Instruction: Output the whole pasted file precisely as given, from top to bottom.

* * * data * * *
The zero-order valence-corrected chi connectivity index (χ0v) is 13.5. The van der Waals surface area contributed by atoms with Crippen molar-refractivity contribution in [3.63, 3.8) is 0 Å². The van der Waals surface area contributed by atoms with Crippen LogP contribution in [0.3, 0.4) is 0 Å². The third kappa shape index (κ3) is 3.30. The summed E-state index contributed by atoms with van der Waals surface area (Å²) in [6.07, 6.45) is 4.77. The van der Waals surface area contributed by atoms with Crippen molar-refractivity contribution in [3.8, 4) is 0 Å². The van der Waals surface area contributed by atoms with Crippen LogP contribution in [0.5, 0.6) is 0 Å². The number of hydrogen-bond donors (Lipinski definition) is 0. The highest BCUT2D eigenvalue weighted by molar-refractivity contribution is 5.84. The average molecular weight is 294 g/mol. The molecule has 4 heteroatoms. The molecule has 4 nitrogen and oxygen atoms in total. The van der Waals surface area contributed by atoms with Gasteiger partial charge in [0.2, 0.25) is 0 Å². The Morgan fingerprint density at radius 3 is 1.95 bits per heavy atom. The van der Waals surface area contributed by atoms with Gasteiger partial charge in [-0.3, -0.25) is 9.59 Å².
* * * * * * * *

The zero-order valence-corrected chi connectivity index (χ0v) is 13.5. The van der Waals surface area contributed by atoms with Crippen molar-refractivity contribution in [3.63, 3.8) is 0 Å². The van der Waals surface area contributed by atoms with Crippen LogP contribution in [0.3, 0.4) is 0 Å². The third kappa shape index (κ3) is 3.30. The summed E-state index contributed by atoms with van der Waals surface area (Å²) in [6.07, 6.45) is 4.77. The van der Waals surface area contributed by atoms with Crippen molar-refractivity contribution in [3.8, 4) is 0 Å². The van der Waals surface area contributed by atoms with Crippen LogP contribution in [0.5, 0.6) is 0 Å². The number of hydrogen-bond donors (Lipinski definition) is 0. The highest BCUT2D eigenvalue weighted by molar-refractivity contribution is 5.84. The average molecular weight is 294 g/mol. The molecule has 4 heteroatoms. The molecule has 4 nitrogen and oxygen atoms in total. The van der Waals surface area contributed by atoms with Gasteiger partial charge in [0.2, 0.25) is 0 Å². The Morgan fingerprint density at radius 3 is 1.95 bits per heavy atom. The van der Waals surface area contributed by atoms with Gasteiger partial charge in [-0.3, -0.25) is 9.59 Å².